Usually, we could hear a nun approaching behind us. Those clacking rosaries and heavy footsteps gave children advance warning before the wrath of heaven descended upon their misdeeds. I must have been extra tired that day because I heard nothing, not even the rustling of the voluminous black habit Sister Wilhelmina wore. I was in the last seat near the back door of the classroom. Sister must have slipped into the hall and attacked from behind.

     Sister Wilhelmena was the oldest nun at St. John School, and the most petite. She was not my regular second grade teacher, but was the room monitor for First Friday breakfast period. Every first Friday of the month, the students attended Mass before classes began and were allowed a small breakfast afterwards at their desks. I brought my usual breakfast that morning, coffee and a Tastycake treat.

     Yes, I was a seven-year-old sugar and caffeine addict. 

     I remember drinking coffee as a toddler. By elementary school, I had a two cup a day habit. I drank the strong stuff, percolated, with a splash of milk. I’ve often wondered if I was self-medicating with the caffeine because coffee often averted my cluster migraine attacks when I was young. I’ve also wondered why my mother allowed me to drink coffee at such a young age, but times were different then, I suppose. 

     I had to admit it to Sister. She was looming behind me and staring at the open thermos. Our corner of the classroom was beginning to smell like a coffee shop.

     “Coffee, sister,” I whispered with my head down.

     No ruler descended. No ear was grabbed. 

     “My mother allows me to drink it,” I said, daring a glance at the nun.

     Sister Wilhelmena instructed me to wait a minute before I took another sip, then she slipped away. I sat frozen for an eternity. I didn’t look up, just sat staring at my cursed thermos. As if summoned by magic, a tiny porcelain teacup with pink roses appeared on my desk.  

     “Would you share just a cup, child?” Sister Wilhelmena whispered.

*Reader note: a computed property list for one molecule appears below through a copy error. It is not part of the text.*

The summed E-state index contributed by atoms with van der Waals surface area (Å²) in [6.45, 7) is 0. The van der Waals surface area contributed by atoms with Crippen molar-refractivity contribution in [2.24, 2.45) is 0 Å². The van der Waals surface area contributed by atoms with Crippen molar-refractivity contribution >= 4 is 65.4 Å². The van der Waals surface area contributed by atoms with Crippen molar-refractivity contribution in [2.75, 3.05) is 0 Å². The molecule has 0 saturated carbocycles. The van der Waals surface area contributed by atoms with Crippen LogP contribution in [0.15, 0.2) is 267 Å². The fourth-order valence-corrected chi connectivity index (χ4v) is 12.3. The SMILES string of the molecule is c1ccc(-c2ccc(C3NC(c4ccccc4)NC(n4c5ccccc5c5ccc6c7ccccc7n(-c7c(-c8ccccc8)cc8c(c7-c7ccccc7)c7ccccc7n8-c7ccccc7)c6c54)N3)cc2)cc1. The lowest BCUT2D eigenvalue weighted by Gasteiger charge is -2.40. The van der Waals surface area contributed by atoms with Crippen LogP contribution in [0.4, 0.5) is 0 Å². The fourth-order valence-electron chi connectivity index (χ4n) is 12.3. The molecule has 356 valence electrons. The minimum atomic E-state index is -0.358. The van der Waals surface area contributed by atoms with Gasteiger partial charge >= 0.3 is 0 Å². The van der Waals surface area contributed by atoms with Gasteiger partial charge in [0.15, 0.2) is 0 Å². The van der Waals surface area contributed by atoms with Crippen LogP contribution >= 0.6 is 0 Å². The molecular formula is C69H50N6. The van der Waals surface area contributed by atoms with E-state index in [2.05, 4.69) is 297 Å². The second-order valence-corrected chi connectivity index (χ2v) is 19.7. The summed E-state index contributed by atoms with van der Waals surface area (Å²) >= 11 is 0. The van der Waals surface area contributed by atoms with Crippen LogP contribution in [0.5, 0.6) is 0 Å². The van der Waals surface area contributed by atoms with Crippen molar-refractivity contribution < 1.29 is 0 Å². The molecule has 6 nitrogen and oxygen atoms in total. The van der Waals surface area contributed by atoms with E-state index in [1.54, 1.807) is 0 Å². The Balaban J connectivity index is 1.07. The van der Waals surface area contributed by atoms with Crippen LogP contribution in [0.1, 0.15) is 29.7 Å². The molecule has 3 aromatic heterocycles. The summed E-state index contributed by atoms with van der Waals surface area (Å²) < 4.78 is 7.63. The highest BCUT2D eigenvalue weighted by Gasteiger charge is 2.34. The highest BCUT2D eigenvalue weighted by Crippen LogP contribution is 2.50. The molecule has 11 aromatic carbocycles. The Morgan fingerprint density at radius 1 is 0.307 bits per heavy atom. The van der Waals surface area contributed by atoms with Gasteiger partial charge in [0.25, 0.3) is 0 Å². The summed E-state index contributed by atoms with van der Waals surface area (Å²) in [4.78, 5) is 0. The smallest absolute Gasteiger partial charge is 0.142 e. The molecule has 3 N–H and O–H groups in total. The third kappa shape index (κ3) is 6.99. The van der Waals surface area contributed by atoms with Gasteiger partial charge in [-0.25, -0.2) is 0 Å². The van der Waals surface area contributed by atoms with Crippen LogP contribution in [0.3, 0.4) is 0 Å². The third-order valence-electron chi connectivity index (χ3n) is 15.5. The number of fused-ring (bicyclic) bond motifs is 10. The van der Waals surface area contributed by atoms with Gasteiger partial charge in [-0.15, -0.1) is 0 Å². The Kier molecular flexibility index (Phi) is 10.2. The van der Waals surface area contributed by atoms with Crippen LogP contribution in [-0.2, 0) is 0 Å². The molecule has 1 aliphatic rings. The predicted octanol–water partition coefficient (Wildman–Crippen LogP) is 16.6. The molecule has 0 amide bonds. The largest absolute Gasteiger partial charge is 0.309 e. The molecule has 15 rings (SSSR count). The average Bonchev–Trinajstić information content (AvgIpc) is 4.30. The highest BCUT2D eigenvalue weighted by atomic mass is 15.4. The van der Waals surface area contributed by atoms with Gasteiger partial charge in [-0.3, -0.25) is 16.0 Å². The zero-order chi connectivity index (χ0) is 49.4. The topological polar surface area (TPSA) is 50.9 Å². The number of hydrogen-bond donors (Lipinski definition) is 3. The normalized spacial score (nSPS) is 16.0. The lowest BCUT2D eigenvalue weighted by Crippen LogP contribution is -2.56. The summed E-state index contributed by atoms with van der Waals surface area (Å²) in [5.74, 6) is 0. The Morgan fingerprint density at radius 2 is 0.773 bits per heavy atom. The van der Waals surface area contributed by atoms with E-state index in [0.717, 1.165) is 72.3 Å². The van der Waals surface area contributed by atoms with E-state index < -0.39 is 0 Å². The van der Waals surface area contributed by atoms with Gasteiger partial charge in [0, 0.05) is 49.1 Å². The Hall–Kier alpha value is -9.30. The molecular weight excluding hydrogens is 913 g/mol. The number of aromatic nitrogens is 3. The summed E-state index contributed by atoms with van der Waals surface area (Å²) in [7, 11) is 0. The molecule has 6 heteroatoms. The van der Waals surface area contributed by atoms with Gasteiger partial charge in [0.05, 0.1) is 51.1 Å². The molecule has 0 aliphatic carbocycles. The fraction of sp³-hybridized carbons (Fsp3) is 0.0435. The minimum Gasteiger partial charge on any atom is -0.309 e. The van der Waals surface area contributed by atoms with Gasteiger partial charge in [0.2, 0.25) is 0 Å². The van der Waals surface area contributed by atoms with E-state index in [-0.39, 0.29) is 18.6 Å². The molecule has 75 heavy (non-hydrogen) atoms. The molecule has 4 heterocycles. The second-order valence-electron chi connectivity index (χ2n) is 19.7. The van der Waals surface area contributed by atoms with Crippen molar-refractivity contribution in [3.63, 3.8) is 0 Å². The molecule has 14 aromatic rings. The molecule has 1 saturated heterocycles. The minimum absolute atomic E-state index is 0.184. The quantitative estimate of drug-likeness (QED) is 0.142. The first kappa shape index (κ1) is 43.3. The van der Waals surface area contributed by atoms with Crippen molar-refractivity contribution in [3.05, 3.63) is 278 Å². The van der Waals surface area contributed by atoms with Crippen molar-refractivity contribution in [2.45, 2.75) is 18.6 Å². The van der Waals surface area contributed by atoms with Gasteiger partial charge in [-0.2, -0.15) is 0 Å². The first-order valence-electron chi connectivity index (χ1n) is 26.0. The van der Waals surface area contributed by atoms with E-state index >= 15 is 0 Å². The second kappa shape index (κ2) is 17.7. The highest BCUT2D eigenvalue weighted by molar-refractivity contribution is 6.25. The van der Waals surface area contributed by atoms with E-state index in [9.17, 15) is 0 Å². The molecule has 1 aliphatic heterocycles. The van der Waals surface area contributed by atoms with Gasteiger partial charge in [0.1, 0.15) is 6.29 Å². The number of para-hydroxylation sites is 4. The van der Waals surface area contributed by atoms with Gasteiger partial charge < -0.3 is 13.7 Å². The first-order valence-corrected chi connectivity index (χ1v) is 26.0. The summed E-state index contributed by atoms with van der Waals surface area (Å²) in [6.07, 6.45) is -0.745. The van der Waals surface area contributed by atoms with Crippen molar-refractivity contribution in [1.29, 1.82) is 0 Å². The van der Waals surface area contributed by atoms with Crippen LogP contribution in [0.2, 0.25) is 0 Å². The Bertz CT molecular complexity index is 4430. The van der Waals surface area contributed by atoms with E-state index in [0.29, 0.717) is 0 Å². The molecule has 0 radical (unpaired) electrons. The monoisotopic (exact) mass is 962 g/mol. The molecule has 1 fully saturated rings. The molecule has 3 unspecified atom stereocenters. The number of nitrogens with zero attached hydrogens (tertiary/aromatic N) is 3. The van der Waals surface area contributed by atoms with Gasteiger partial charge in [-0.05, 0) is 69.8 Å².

My shaky hand poured the coffee into her teacup. Sister Wilhelmina savored each sip with her eyes closed, surely sending a prayer of gratitude to heaven. 

Philip Large. Detective, POW, and Newsboy

“Are you a praying man?” Detective Phil Large said as he hoisted the suspect by the collar and belt, then hung him, head-first, out of the third story window.

              “If you are, you better start praying now.” 

            According to the story told to me by a veteran detective in the Camden County Prosecutor’s Office, the suspect confessed immediately. I was surprised, not that Phil might have dangled a man out the window, but that the suspect didn’t confess as soon as he entered the same room with my uncle. Philip Large, at six foot four, towered over everyone. His thick dark hair and “five o’clock” shadow added to his law and order mien. 

            I was scared of him! One of my earliest memories is my trying to crawl from one chair to another at my grandmother’s house without drawing the giant’s attention. (Yes, I said crawl, so I must have been a baby or a toddler at the time). The giant saw me and scooped me up into his arms with a great roar and a belly-tickle! I don’t have many memories of Uncle Phil because he died in 1964 after the degenerative disease ALS slowly and methodically paralyzed him. Seeing such a huge, tough legend-of-a-man rendered immobile in a wheelchair was more terrifying to me than were those belly-tickles. 

         The doctors thought that Phil’s years in a German prisoner of war camp during World War II might have triggered his disease. Phil was captured in Tunisia early in the war and was not released until his camp was liberated. His beloved father William died of appendicitis during Phil’s captivity, and the news devastated Phil.  When Phil arrived back in Camden, his own sister Irma walked past him on the street. She did not recognize her own brother because Phil had lost so much weight and looked so haggard. Irma told me that Phil, so gregarious and outgoing before the war, stayed inside the house with the shades drawn for weeks. 

            About ten years ago, I received a telephone call from an unknown woman. She found me through a newspaper interview I had given to a Courier Post reporter about World War II prisoners of war. The woman claimed that her late husband was captured in Tunisia with Uncle Phil. The husband had been seriously wounded, and Phil saved his life by carrying him across Tunisia, then Italy, then through German lines to POW Camp 3B near Stuttgart, Germany. 

            A few months later, I received a packet from a newspaper reporter filled with articles about Phil’s career. As a Camden City police officer and a Camden County detective, Phil cracked many cases and made notable arrests. My favorite story is an interview Uncle Phil gave to a reporter when he was sixteen. Phil had been selling newspapers on the corner of 3rdand Federal Streets in Camden since he was eight years old. According to the article, young Phil considered himself an entrepreneur and intended to carve out a career in the newspaper business. 

            The reporter noted that teenaged Phil was a keen observer of human nature. His mind was a mental notebook of hundreds of incidents and experiences. Phil had sage advice for the reporter and for us all:

“If you keep your eyes open, you’ll see that something is going on every minute, and there’s nothing that goes on but what you can learn a thing from it.”

. . . that’s what Phil said.